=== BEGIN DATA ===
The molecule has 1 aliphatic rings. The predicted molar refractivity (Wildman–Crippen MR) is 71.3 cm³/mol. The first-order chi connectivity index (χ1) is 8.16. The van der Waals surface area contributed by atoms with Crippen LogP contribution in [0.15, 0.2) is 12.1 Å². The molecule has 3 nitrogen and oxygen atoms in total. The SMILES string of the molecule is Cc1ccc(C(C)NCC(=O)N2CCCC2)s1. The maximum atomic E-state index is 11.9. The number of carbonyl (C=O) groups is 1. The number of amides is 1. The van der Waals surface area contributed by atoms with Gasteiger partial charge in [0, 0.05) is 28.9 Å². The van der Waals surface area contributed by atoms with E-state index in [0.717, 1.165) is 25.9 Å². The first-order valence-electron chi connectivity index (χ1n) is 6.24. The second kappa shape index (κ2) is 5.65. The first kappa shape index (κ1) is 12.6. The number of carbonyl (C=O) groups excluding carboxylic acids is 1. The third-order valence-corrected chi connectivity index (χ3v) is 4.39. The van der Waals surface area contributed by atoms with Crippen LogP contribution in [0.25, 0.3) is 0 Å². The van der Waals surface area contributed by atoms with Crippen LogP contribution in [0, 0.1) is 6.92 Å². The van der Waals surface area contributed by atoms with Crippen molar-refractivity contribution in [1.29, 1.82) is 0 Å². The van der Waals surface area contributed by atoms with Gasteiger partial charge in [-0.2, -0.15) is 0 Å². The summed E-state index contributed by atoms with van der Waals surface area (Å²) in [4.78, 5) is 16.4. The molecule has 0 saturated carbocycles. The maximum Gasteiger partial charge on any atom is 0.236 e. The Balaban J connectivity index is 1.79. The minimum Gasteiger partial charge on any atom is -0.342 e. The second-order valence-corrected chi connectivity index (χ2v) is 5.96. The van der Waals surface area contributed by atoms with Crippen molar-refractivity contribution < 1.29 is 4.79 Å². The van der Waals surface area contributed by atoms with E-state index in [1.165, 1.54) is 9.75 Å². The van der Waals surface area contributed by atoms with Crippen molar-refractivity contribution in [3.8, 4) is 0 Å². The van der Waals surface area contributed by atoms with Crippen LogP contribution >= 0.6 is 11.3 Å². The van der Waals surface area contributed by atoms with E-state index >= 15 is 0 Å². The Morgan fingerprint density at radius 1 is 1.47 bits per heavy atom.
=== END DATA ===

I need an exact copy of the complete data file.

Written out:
The molecule has 1 aliphatic rings. The predicted molar refractivity (Wildman–Crippen MR) is 71.3 cm³/mol. The first-order chi connectivity index (χ1) is 8.16. The van der Waals surface area contributed by atoms with Crippen LogP contribution in [0.15, 0.2) is 12.1 Å². The molecule has 3 nitrogen and oxygen atoms in total. The SMILES string of the molecule is Cc1ccc(C(C)NCC(=O)N2CCCC2)s1. The maximum atomic E-state index is 11.9. The number of carbonyl (C=O) groups is 1. The number of amides is 1. The van der Waals surface area contributed by atoms with Gasteiger partial charge in [0, 0.05) is 28.9 Å². The van der Waals surface area contributed by atoms with E-state index in [0.717, 1.165) is 25.9 Å². The first-order valence-electron chi connectivity index (χ1n) is 6.24. The second kappa shape index (κ2) is 5.65. The first kappa shape index (κ1) is 12.6. The number of carbonyl (C=O) groups excluding carboxylic acids is 1. The third-order valence-corrected chi connectivity index (χ3v) is 4.39. The van der Waals surface area contributed by atoms with Crippen LogP contribution in [0.25, 0.3) is 0 Å². The van der Waals surface area contributed by atoms with Crippen LogP contribution in [0, 0.1) is 6.92 Å². The van der Waals surface area contributed by atoms with Crippen molar-refractivity contribution in [1.29, 1.82) is 0 Å². The van der Waals surface area contributed by atoms with Gasteiger partial charge in [-0.2, -0.15) is 0 Å². The summed E-state index contributed by atoms with van der Waals surface area (Å²) in [4.78, 5) is 16.4. The molecule has 0 saturated carbocycles. The maximum Gasteiger partial charge on any atom is 0.236 e. The Balaban J connectivity index is 1.79. The minimum Gasteiger partial charge on any atom is -0.342 e. The second-order valence-corrected chi connectivity index (χ2v) is 5.96. The van der Waals surface area contributed by atoms with Crippen molar-refractivity contribution < 1.29 is 4.79 Å². The van der Waals surface area contributed by atoms with E-state index in [1.165, 1.54) is 9.75 Å². The van der Waals surface area contributed by atoms with Crippen molar-refractivity contribution in [3.8, 4) is 0 Å². The van der Waals surface area contributed by atoms with Crippen LogP contribution >= 0.6 is 11.3 Å². The van der Waals surface area contributed by atoms with E-state index >= 15 is 0 Å². The Morgan fingerprint density at radius 1 is 1.47 bits per heavy atom.